The steep price of looming I-70 repair work - KMOV.com

The steep price of looming I-70 repair work

Posted: Updated:
Kansas City, MO 10/19/1985
CREDIT: Heinz Kluetmeier (Photo by Heinz Kluetmeier /Sports Illustrated/Getty Images)
(Set Number: X32251 TK1 R2 ) By Heinz Kluetmeier Kansas City, MO 10/19/1985 CREDIT: Heinz Kluetmeier (Photo by Heinz Kluetmeier /Sports Illustrated/Getty Images) (Set Number: X32251 TK1 R2 ) By Heinz Kluetmeier

ST. CHARLES, Mo. (KMOV.com) – As the Missouri Legislature opens its 2015 legislative session, lawmakers may debate ways to pay for possible repairs to Interstate 70.

MoDOT recently delivered a report to Governor Jay Nixon on what the repairs would cost. In the report, the agency said the highway is deteriorating and also said it is in need of funds to pay for any upgrades. Nixon has supported placing tolls on the highway, but some in the legislature are opposed to the idea.

MoDOT said the toll would cost 10-15 cents per mile, meaning a 200 mile drive from Wentzville to Kansas City would be $20-$30 for drivers.

“That’s based on similar toll rates paid on other facilities around the country that have been built in recent years,” said Bob Brendel with MoDOT.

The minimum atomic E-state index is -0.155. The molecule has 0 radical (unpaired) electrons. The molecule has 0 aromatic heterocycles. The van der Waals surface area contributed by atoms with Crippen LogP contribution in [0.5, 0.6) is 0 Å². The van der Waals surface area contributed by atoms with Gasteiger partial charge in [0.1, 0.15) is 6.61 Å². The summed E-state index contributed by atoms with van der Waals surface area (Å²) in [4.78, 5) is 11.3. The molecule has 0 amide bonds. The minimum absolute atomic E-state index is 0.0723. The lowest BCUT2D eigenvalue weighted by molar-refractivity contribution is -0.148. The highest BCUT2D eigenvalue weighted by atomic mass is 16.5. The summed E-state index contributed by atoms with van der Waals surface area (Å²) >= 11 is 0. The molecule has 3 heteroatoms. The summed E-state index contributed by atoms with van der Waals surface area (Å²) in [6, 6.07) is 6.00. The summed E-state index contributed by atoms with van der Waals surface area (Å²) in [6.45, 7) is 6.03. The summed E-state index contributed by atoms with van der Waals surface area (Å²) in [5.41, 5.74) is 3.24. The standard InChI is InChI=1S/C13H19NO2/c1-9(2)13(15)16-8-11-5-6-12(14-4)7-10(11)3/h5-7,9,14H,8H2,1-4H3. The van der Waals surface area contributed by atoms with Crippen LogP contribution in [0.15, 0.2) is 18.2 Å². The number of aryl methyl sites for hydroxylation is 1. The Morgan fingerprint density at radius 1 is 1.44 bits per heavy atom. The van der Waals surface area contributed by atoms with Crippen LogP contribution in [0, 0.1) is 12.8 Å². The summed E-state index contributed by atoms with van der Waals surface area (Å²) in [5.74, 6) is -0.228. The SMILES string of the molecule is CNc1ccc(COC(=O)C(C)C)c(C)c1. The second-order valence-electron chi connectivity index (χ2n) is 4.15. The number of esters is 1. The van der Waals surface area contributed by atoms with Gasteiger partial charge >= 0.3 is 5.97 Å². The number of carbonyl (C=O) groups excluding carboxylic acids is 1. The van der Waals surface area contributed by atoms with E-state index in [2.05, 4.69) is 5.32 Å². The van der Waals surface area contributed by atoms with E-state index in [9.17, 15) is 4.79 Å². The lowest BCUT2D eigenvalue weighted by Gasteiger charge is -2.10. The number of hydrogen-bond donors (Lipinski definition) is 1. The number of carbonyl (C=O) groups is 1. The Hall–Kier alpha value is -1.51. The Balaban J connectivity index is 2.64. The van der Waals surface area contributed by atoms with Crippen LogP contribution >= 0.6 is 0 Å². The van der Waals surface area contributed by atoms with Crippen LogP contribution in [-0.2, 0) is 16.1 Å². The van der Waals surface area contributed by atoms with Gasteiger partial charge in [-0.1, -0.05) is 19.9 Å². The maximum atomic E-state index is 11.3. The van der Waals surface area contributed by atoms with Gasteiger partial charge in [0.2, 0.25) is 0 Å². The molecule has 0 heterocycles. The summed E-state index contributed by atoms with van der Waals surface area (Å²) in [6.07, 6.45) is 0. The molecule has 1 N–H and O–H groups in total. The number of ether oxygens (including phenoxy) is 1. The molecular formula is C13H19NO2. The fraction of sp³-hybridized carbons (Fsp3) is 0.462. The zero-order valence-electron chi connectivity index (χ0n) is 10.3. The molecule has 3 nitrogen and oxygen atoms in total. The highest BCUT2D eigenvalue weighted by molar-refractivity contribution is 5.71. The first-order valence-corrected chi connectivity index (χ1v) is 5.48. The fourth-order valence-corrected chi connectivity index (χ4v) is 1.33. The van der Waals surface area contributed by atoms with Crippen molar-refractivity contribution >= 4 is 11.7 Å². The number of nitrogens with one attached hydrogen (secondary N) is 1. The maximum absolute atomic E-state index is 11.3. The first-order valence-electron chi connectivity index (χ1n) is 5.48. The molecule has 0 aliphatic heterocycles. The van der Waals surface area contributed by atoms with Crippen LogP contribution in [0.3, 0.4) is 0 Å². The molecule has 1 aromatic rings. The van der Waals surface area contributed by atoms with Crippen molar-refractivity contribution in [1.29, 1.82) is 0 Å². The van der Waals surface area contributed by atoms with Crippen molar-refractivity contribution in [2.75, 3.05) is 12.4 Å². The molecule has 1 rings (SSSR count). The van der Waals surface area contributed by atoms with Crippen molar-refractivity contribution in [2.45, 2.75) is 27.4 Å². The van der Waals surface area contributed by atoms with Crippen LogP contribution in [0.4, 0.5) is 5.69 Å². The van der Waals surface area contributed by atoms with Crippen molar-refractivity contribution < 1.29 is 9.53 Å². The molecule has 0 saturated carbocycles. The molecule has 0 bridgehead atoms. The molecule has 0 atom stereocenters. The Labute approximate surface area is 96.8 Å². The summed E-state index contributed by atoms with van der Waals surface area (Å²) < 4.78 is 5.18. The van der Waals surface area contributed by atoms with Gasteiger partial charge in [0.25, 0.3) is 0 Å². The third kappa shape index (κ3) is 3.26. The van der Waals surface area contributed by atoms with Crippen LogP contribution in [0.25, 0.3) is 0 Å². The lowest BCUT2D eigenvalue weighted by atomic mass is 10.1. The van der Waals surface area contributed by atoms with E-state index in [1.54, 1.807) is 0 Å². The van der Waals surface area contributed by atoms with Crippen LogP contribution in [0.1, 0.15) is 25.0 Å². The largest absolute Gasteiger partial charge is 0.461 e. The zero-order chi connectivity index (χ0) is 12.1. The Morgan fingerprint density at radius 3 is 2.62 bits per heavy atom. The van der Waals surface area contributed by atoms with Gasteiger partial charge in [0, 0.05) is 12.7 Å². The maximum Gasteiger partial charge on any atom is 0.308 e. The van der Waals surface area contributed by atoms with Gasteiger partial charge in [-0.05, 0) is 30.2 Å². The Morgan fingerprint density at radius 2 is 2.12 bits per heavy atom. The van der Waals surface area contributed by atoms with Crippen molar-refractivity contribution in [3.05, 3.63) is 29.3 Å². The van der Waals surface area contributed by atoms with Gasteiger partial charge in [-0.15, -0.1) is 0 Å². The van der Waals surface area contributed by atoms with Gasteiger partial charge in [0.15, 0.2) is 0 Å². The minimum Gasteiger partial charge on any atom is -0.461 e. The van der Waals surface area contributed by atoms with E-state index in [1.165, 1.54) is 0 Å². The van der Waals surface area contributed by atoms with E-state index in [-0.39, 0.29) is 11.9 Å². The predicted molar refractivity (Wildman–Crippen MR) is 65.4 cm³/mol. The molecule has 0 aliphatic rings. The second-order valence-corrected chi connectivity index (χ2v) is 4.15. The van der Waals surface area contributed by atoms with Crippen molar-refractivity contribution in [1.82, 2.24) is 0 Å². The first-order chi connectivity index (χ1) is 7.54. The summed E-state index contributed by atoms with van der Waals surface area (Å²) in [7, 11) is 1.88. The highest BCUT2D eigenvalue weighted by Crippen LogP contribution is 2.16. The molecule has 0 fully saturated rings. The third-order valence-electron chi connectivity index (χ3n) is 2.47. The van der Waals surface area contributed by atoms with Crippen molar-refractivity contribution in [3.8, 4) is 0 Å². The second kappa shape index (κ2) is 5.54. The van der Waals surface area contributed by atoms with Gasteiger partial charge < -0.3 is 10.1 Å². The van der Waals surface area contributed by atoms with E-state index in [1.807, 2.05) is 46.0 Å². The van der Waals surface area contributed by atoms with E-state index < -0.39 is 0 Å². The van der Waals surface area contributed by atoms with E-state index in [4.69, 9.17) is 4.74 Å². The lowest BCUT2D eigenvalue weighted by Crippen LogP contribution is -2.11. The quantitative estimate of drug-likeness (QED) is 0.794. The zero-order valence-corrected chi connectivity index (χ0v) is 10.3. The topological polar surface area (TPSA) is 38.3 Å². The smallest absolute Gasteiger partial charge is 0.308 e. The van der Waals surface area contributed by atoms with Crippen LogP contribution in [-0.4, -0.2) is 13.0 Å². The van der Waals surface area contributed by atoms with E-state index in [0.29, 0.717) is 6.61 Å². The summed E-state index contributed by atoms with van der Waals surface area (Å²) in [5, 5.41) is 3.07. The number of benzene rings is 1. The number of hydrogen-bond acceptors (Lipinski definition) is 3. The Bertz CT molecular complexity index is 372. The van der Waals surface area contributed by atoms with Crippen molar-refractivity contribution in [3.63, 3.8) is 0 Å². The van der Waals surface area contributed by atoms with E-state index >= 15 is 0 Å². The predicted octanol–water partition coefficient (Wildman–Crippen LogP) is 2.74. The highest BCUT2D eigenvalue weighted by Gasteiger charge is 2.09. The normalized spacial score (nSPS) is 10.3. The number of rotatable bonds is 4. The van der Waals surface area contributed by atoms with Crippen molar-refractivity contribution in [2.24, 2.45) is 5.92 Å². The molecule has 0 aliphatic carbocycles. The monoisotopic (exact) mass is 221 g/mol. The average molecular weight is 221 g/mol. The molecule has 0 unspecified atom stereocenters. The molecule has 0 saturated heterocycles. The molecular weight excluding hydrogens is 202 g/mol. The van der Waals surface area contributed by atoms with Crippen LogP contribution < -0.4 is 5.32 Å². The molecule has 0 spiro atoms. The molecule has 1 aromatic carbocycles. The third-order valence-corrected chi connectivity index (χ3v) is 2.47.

The toll for 18-wheelers would be double or triple what it would be for other vehicles. The trucking industry has already stated it is opposed to a toll road and believes a gas tax would be more efficient. They say drivers would avoid I-70, causing state highways to be overloaded and hazardous.

“Secondary roads aren’t typically equipped to handle that amount of traffic,” said Brent Witte with Witte Brothers Exchange, a trucking company.

Some said costs would be passed onto consumers even if they don’t drive on a toll road.

“If there was a toll road and any of our merchandise gets transported that way, it’s going to be passed on to us, and therefore eventually we’ll have to pass that on to our customers,” said Matt Mitchell, a Wentzville business owner.

MoDOT said it will try to take care of I-70 to the best of its abilities if a toll road is not approved, but also said it could only do so in a limited way.

“We won’t be able to add to capacity, increasing delays in the future as we’re required to do maintenance or as there are incidents or as congestion builds,” said Brendel.

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